To hear President Bush speak of late, you might think he was mounting a pulpit, not a podium. With war on the horizon, the Providence of God is especially on his mind. “Events aren’t moved by blind change and chance,” he said at the Presidential Prayer Breakfast, echoing similar sentiments expressed in his State of the Union address.
White House senior political adviser Karl Rove says that Theodore Roosevelt would be “standing up and applauding” President George Bush’s environmental policies. Let’s check the record on that. Roosevelt created 150 national parks, founded the National Forest Service and set aside some 230 million acres of public land as parks and refuges.
George Ryan, until last month the Republican governor of Illinois, has revolutionized the debate over capital punishment. His genius, such as it is, has been to ignore the great moral and philosophic questions that surround the topic and focus on the pragmatic ones.
Last month Congressman Charles Rangel (D., N.Y.) proposed reinstating the military draft. He sees it as a form of vaccination, a way of inoculating the country against war. “A renewed draft,” Rangel argued, “will help bring a greater appreciation of the consequences of decisions to go to war.”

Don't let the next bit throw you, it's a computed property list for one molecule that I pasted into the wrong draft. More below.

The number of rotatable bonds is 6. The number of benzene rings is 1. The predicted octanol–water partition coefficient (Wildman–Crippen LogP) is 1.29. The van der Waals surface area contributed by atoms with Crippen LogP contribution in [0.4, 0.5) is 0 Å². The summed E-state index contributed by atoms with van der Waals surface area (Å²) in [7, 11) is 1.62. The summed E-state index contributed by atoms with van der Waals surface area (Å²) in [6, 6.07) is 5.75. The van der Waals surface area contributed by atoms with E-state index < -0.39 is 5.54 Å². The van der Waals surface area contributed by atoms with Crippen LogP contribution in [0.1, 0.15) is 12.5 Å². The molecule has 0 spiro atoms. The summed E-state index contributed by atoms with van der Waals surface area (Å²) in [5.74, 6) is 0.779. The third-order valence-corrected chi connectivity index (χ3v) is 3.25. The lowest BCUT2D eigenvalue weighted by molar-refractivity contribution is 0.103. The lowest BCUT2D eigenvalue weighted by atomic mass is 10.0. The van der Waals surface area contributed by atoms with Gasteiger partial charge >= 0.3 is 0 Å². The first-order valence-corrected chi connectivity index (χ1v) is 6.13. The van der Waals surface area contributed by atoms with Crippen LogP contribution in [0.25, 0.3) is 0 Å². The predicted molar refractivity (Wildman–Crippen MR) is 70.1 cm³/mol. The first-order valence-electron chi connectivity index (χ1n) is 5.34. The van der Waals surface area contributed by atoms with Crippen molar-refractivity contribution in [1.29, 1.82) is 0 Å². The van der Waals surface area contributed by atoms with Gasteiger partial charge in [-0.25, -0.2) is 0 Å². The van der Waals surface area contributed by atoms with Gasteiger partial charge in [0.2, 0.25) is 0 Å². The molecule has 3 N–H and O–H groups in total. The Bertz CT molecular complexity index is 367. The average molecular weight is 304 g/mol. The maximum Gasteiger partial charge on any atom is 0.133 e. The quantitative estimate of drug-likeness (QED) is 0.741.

The evidence that Saddam Hussein has an aggressive weapons program can be found in the reports made by United Nations arms inspectors and by Iraq itself. So say the experts who have examined Iraq’s recent 12,000-page declaration to the UN. They point, for example, to supplies of anthrax and biological toxins that are unaccounted for.
The growth in the number of civilians owning military-style guns can be traced back to a deal made in the mid-1980s between Rene Carlos Vos, a gun dealer, and Wayne LaPierre, chief lobbyist for the National Rifle Association. They formed a company called Blue Sky to import from South Korea M-1 rifles that had been used in the Korean War. The legislation that made the project possible was an amendment to a Senate bill offered by Bob Dole, Republican senator from Kansas, which for the first time allowed the importation of U.S. military weapons as long as they were “curios and relics.” LaPierre soon pulled out of Blue Sky when it faced criminal charges, and Vos was killed in a plane crash in 1987, but the company opened a floodgate of guns. By 2012, one million of what gun advocates call “modern sporting rifles” were flooding the U.S. market each year, from both foreign and domestic sources (Washington Post, May 3).